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by Rena Fulgencio and Liane Nakahara


Rapid advances in technology are giving e-learning a new makeover. The traditional online environment allows for open book tests and very minimal to zero class interaction. That’s changing, according to online communication instructor, Mark Marabella, whose Communication Futures class is redefining distance learning at HPU.

“ E-learning shouldn’t be just like a classroom setting, but online. It should be more interactive and make use of all the possibilities of the World Wide Web,” said Marabella.

Marabella is one of the pioneers in the future of online learning— not just here in Hawai‘i, but nationally as well. He is a co-founder of ProLearners, a learning methodology development, research, and consulting company that specializing in asynchronous and remote e-learning systems.

“ We still don’t know everything about e-learning; we’re still trying to mold and shape it,” said Marabella.

Marabella utilizes a chat room and a new system called Community Brilliance, which he created with Dr. Paul Heinberg of the University of Hawai‘i. The program consists of knowledge explorations, a three-step process.

Every week, each member of the class authors a challenge question relating to the chapter reading. Then, the questions are reviewed by fellow classmates and returned for editing. Last, a test comprised of the challenges that have been written and edited is given. Participation in these knowledge explorations and various discussion boards are key to students taking responsibility and being accountable for their own learning. In this kind of setting, Marabella explained, the instructor becomes a facilitator supervising the learning experience.

“ The biggest difference between Community Brilliance and other online learning is that you’re a part of a group… that have to do assignments and then assess them together. CB is more concerned with assessing and how people are learning,” Marabella said.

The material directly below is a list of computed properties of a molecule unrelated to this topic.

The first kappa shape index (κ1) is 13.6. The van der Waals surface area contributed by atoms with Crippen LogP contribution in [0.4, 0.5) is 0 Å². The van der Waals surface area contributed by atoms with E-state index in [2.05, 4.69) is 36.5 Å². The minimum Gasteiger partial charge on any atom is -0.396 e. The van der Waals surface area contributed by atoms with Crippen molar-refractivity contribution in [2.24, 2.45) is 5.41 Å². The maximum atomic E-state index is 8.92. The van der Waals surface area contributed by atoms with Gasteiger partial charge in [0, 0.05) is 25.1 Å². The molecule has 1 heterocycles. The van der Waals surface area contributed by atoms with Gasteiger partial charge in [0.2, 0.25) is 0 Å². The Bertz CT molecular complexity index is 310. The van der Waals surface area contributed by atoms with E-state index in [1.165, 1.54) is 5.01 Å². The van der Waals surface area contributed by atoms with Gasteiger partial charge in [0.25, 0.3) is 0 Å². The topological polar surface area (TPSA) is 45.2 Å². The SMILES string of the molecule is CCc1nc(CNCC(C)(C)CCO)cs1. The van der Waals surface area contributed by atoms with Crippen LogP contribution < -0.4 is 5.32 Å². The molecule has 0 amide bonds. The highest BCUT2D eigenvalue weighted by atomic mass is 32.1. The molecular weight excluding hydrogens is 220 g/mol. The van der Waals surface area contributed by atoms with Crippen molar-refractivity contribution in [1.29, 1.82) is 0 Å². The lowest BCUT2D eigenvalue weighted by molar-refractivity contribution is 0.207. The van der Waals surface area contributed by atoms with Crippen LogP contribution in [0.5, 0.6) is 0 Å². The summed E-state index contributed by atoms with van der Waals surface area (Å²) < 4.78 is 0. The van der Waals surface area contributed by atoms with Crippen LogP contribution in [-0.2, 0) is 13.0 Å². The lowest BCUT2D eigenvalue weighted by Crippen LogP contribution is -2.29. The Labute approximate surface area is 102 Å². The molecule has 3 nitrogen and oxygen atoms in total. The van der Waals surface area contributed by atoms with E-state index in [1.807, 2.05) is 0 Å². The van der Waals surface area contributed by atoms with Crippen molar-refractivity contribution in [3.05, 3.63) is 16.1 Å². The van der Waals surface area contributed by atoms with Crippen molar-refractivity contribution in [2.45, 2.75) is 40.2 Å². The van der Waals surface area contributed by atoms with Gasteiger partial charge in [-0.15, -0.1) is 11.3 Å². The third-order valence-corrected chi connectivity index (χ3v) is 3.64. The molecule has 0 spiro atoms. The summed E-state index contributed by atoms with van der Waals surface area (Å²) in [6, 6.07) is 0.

HPU has been using the program since 2002, but Marabella has been using it since 1997. Since implementing Community Brilliance, he has moved his focus to participation rather than performance, because “people who don’t do so well on one assignment may get discouraged from trying hard on anything else for that class, and that’s not what I want,” Marabella said.

He hopes that in the future, schools such as HPU set aside the funding to allow for more use of graphics and streaming video in their online courses. Although it would cost $20,000 to $30,000, Marabella would love to someday incorporate that technology in Community Brilliance. It would make learning more fun, Marabella said, adding that he even sees digital 3-D or holographic images in the future of e-learning.

“ These images will be as realistic as they can be. We will one day be able to take a 3-D tour of a building, and it will be like we’re walking through and seeing it for ourselves in person,” he said.
Among other courses, Marabella teaches COM 3760, Communication Futures, online at HPU.



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